Midwest Energy News

Minnesota regulators approve 200 MW wind project

SOLAR: Indiana consumer advocates are divided over Vectren’s plan for a $76 million, 50 MW solar project, as some argue the state can’t wait for clean energy. (Energy News Network)

• Students at a Chicago-area high school generate excitement for solar energy: “It’s the future.” (Daily Southtown)
• The Illinois Solar Tour this weekend features nearly 150 homes in an effort to encourage solar adoption. (Aurora Beacon-News)

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• State regulators unanimously approve a 200 MW wind project in southern Minnesota despite pushback from residents over noise. (Minneapolis Star Tribune)
• A southern Michigan township struggles with adopting local wind zoning rules as a utility signs leases for a potential project. (Coldwater Daily Reporter)

• Recent announcements by utilities in Indiana and Ohio to retire coal and add renewables “highlight the change underfoot in the heartland.” (E&E News, subscription)
• The founders of the Illinois Renewable Energy Association take a do-it-yourself approach to powering their property with renewables. (WNIU)

PIPELINES: The Dakota Access pipeline developer stands by its claims that Greenpeace violated federal racketeering laws related to pipeline protests. (Associated Press)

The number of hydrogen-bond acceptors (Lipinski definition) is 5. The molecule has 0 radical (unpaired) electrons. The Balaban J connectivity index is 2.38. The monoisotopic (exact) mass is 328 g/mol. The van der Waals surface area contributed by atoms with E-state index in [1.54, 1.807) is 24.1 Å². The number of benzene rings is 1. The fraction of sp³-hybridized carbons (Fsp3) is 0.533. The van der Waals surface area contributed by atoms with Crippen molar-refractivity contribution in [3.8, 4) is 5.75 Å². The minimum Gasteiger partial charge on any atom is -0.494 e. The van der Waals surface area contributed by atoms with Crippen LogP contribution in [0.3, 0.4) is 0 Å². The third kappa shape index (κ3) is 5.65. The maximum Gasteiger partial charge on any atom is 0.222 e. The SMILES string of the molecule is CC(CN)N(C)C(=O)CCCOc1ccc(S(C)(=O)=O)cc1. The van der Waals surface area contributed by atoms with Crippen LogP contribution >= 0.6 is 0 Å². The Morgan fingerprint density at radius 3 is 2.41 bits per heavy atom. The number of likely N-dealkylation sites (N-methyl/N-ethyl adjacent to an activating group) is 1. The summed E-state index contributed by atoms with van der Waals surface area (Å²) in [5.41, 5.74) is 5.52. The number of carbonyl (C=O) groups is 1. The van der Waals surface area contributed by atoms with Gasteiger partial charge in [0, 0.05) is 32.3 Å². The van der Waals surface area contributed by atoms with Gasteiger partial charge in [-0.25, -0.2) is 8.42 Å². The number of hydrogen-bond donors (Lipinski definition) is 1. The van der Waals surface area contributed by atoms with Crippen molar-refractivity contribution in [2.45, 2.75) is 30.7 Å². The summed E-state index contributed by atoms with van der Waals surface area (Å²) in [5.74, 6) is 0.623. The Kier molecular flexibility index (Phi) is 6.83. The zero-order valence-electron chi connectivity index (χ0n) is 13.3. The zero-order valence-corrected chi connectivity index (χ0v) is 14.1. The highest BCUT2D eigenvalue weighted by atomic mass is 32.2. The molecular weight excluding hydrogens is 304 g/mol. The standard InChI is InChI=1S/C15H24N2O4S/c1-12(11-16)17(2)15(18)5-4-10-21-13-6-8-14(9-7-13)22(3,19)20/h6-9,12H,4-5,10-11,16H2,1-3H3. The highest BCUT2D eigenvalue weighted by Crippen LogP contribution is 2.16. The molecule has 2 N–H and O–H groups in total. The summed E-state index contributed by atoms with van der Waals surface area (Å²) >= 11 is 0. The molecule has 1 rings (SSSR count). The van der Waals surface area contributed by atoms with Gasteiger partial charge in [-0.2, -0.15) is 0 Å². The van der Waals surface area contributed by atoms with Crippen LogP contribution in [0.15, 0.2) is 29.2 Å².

• An Illinois private equity company backs out of a plan to buy the 2,250 MW coal-fired Navajo Generating Station in Arizona. (Bloomberg)
• Residents in northwest Indiana highlight coal plants’ impacts on low-income and minority communities. (Chicago Crusader)

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OIL AND GAS: Equipment failure caused about 1,000 gallons of oil and 15,000 gallons of brine to spill at a saltwater disposal well in North Dakota. (Associated Press)

• Ohio has put up “artificial barriers” for workers to fully access the state’s advanced energy sector, a clean energy advocate says. (Columbus Dispatch)
• The owner of Bells Brewery says a pipeline spill in the Straits of Mackinac would “cement Michigan’s reputation of having the worst water in the U.S.” (Detroit News)
• Analysts say relinquishing coal leases may be the latest sign of trouble for Peabody Energy and the industry. (Institute for Energy Economics and Financial Analysis)

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